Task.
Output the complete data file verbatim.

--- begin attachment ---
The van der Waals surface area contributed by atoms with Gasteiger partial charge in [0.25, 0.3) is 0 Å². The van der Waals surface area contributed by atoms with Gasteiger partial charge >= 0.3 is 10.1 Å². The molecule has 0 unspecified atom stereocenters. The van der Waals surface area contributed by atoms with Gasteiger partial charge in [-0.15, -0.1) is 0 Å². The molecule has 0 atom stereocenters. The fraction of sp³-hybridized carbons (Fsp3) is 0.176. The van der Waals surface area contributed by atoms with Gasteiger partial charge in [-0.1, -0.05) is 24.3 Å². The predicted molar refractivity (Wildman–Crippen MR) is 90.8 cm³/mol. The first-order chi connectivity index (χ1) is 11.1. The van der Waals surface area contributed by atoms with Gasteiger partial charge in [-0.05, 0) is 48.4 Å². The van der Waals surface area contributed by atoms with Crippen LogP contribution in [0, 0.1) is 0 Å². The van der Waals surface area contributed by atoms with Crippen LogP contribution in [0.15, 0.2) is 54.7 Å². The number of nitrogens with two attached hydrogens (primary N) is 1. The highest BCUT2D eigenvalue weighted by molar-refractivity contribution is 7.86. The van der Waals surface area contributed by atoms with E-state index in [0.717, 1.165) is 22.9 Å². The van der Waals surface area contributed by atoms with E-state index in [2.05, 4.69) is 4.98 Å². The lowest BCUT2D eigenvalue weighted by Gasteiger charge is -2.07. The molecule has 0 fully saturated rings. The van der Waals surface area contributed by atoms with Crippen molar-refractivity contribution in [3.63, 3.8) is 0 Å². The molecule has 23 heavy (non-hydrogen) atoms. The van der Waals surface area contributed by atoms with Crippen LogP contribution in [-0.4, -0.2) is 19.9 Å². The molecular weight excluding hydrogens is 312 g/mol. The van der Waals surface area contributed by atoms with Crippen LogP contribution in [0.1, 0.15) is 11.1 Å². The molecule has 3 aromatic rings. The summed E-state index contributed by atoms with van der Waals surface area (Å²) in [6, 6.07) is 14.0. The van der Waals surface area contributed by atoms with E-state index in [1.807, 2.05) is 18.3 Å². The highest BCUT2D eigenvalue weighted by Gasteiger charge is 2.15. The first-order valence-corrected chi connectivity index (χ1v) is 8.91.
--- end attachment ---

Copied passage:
The van der Waals surface area contributed by atoms with Gasteiger partial charge in [0.25, 0.3) is 0 Å². The van der Waals surface area contributed by atoms with Gasteiger partial charge >= 0.3 is 10.1 Å². The molecule has 0 unspecified atom stereocenters. The van der Waals surface area contributed by atoms with Gasteiger partial charge in [-0.15, -0.1) is 0 Å². The molecule has 0 atom stereocenters. The fraction of sp³-hybridized carbons (Fsp3) is 0.176. The van der Waals surface area contributed by atoms with Gasteiger partial charge in [-0.1, -0.05) is 24.3 Å². The predicted molar refractivity (Wildman–Crippen MR) is 90.8 cm³/mol. The first-order chi connectivity index (χ1) is 11.1. The van der Waals surface area contributed by atoms with Gasteiger partial charge in [-0.05, 0) is 48.4 Å². The van der Waals surface area contributed by atoms with Crippen LogP contribution in [0, 0.1) is 0 Å². The van der Waals surface area contributed by atoms with Crippen LogP contribution in [0.15, 0.2) is 54.7 Å². The number of nitrogens with two attached hydrogens (primary N) is 1. The highest BCUT2D eigenvalue weighted by molar-refractivity contribution is 7.86. The van der Waals surface area contributed by atoms with E-state index in [0.717, 1.165) is 22.9 Å². The van der Waals surface area contributed by atoms with E-state index in [2.05, 4.69) is 4.98 Å². The lowest BCUT2D eigenvalue weighted by Gasteiger charge is -2.07. The molecule has 0 fully saturated rings. The van der Waals surface area contributed by atoms with Crippen molar-refractivity contribution in [3.63, 3.8) is 0 Å². The molecule has 23 heavy (non-hydrogen) atoms. The van der Waals surface area contributed by atoms with Crippen LogP contribution in [-0.4, -0.2) is 19.9 Å². The molecular weight excluding hydrogens is 312 g/mol. The van der Waals surface area contributed by atoms with Crippen LogP contribution in [0.1, 0.15) is 11.1 Å². The molecule has 3 aromatic rings. The summed E-state index contributed by atoms with van der Waals surface area (Å²) in [6, 6.07) is 14.0. The van der Waals surface area contributed by atoms with E-state index in [1.807, 2.05) is 18.3 Å². The highest BCUT2D eigenvalue weighted by Gasteiger charge is 2.15. The first-order valence-corrected chi connectivity index (χ1v) is 8.91.